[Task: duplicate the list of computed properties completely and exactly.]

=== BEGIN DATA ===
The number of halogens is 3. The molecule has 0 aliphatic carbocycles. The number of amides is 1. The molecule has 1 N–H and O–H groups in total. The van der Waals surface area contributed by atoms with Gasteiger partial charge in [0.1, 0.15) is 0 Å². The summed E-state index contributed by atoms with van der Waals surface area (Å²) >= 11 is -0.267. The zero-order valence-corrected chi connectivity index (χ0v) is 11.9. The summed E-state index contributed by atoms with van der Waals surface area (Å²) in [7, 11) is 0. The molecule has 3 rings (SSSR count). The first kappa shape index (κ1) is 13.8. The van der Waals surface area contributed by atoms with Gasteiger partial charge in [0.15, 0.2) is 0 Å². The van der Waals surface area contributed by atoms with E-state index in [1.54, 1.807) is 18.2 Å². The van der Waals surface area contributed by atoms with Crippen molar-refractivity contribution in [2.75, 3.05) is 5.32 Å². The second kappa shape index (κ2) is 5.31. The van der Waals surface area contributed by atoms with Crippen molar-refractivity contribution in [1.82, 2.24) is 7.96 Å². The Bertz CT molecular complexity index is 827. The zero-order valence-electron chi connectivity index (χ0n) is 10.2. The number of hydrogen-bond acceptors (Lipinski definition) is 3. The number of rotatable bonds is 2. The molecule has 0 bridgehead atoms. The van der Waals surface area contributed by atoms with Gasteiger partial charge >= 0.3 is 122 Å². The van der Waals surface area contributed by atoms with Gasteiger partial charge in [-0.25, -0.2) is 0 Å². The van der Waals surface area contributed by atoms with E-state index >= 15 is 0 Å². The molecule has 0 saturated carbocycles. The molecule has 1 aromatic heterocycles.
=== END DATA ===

The number of halogens is 3. The molecule has 0 aliphatic carbocycles. The number of amides is 1. The molecule has 1 N–H and O–H groups in total. The van der Waals surface area contributed by atoms with Gasteiger partial charge in [0.1, 0.15) is 0 Å². The summed E-state index contributed by atoms with van der Waals surface area (Å²) >= 11 is -0.267. The zero-order valence-corrected chi connectivity index (χ0v) is 11.9. The summed E-state index contributed by atoms with van der Waals surface area (Å²) in [7, 11) is 0. The molecule has 3 rings (SSSR count). The first kappa shape index (κ1) is 13.8. The van der Waals surface area contributed by atoms with Gasteiger partial charge in [0.15, 0.2) is 0 Å². The van der Waals surface area contributed by atoms with E-state index in [1.54, 1.807) is 18.2 Å². The van der Waals surface area contributed by atoms with Crippen molar-refractivity contribution in [2.75, 3.05) is 5.32 Å². The second kappa shape index (κ2) is 5.31. The van der Waals surface area contributed by atoms with Crippen molar-refractivity contribution in [1.82, 2.24) is 7.96 Å². The Bertz CT molecular complexity index is 827. The zero-order valence-electron chi connectivity index (χ0n) is 10.2. The number of hydrogen-bond acceptors (Lipinski definition) is 3. The number of rotatable bonds is 2. The molecule has 0 bridgehead atoms. The van der Waals surface area contributed by atoms with Gasteiger partial charge >= 0.3 is 122 Å². The van der Waals surface area contributed by atoms with Gasteiger partial charge in [-0.25, -0.2) is 0 Å². The van der Waals surface area contributed by atoms with E-state index >= 15 is 0 Å². The molecule has 0 saturated carbocycles. The molecule has 1 aromatic heterocycles.